Leaving from the Miami airport to another destination, at least via American Airlines, requires Job’s patience. Is that the line for checking documents and luggage is so long that a traveler can spend up to an hour standing there. I saw it a few days ago when, upon entering the terminal, I stumbled upon a meandering line that confused me, as it hid the entrances to the airline’s ‘counters’. Alexis asked if, because of my age, I could take priority. An AA employee replied that only if she was in a wheelchair. But I don’t need it … At the AA ‘counter’, Rafael Lion (or Leon), upon learning of that answer and after reviewing tickets and other information, accompanied us all the way until he left me in first position, without having to go wheelchair bound. Thanks to his attention, I remained standing for a very short time. What annoys is seeing how people abuse this facility without needing it, because at the exit door to take the plane to Santo Domingo a young woman arrived in a wheelchair who, after getting out by herself and sitting in an armchair, called on his cell phone and commented, laughing, that in order not to queue he asked for a wheelchair.
Congratulations to Bonaparte Gautreaux (K. Bito)
I met him in 1981, when the newspaper Hoy came out and he, although he was an executive of El Nacional, also supervised the gluing workshop of the new newspaper. I found in him a super hard-working and enthusiastic human being who helped me to the maximum and gave me his full support when I, as editor of the Women’s Section of Today, went to the workshop to work. It is Bonaparte Gautreaux Piñeyro, affectionately K. Bito, who as a journalist was deservedly awarded the Gold Caonabo 2021, which each year is awarded by the Association of Dominican Writers and Journalists. My congratulations to K. Bito and Monsignor Ramón Benito de la Rosa y Carpio, who received the Caonabo de Oro as a writer. Both are examples of good work.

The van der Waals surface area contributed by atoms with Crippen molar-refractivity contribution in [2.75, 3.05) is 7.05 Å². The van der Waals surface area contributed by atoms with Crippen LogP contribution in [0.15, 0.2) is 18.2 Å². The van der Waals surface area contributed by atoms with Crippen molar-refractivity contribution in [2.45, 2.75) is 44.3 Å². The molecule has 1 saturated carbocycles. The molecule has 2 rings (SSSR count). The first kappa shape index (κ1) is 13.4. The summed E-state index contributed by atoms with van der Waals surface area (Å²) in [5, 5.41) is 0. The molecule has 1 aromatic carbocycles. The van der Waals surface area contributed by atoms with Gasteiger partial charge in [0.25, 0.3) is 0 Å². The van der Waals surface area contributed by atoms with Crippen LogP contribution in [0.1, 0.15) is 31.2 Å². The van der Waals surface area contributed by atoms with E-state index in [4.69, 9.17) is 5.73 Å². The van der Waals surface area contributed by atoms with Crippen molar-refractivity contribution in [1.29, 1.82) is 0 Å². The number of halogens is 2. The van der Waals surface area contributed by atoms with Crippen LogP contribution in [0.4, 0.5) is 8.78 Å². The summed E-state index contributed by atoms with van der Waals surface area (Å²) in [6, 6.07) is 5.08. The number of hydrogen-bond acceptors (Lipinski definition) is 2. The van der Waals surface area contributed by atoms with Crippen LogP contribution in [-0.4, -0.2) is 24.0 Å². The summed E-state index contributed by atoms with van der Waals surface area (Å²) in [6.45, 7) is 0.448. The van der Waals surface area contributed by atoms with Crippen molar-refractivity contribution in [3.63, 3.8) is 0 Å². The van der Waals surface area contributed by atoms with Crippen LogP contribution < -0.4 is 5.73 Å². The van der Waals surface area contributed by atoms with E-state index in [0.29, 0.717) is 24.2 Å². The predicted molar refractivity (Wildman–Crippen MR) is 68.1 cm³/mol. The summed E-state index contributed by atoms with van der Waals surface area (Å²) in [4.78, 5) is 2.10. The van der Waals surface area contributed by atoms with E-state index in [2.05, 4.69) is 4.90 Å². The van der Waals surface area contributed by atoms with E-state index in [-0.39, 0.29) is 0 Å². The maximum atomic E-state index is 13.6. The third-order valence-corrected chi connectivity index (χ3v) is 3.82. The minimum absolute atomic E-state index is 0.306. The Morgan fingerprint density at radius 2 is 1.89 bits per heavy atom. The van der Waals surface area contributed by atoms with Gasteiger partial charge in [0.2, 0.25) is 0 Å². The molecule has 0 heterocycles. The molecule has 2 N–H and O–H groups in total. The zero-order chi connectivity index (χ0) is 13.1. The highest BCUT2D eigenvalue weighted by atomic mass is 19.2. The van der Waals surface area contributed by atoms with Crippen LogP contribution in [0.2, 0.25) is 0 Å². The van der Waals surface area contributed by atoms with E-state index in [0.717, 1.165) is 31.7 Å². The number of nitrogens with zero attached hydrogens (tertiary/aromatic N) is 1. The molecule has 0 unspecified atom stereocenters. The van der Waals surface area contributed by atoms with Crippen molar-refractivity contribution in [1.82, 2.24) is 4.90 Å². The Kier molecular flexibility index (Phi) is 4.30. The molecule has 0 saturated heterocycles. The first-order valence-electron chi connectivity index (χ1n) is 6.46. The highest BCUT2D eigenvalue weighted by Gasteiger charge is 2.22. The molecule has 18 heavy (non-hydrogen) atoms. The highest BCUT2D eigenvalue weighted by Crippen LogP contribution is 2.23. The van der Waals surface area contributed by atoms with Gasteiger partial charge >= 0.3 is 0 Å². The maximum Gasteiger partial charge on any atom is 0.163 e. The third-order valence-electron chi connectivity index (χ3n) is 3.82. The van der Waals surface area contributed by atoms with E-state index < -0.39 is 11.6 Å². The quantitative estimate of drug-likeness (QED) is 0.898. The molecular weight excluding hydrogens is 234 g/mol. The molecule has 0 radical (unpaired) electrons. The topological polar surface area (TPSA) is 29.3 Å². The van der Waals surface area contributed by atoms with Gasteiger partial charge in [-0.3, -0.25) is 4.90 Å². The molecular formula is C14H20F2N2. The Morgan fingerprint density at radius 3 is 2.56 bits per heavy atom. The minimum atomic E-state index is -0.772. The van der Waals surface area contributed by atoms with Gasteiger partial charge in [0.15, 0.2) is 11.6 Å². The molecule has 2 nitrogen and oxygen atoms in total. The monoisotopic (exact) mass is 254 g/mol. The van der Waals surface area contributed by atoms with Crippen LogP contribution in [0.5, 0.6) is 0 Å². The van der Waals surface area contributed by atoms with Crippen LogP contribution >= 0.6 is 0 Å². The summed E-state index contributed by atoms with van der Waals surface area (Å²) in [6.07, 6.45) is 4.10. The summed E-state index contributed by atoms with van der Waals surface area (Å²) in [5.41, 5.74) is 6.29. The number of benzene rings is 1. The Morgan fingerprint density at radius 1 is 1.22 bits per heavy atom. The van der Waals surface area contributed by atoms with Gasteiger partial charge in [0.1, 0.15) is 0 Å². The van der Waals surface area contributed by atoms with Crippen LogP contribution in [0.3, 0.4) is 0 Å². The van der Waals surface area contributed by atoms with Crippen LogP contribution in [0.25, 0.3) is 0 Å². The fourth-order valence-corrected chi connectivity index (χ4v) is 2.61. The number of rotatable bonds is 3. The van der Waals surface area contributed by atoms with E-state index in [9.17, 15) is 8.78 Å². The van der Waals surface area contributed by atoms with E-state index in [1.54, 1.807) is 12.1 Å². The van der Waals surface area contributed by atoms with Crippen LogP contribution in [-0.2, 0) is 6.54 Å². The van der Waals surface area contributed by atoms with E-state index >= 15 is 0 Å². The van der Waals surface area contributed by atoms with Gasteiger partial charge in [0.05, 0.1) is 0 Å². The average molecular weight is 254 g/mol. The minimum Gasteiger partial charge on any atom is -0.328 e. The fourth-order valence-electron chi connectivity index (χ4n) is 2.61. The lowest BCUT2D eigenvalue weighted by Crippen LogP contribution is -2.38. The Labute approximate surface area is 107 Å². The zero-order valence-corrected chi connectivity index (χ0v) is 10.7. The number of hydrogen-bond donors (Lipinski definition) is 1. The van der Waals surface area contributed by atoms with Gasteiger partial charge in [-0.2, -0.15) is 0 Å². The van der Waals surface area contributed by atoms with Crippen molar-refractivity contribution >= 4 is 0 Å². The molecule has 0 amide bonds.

For Christmas: to learn tropical rhythms!
Can you dance merengue, bachata, son and salsa? Maybe meringue, but you are not good at the rest. Do not worry, the Dominican School of Folkloric and Popular Rhythms, by Xiomarita Pérez, will open a face-to-face course to teach these rhythms on the occasion of Christmas. The course consists of six sessions with two batches each day. They begin on Thursday, December 2 and end on Tuesday, December 21 of that month. In addition to Xiomarita, the instructor Nathalia Holguín Pérez will be teaching. Find out by calling 809-383-4402 or writing to [email protected]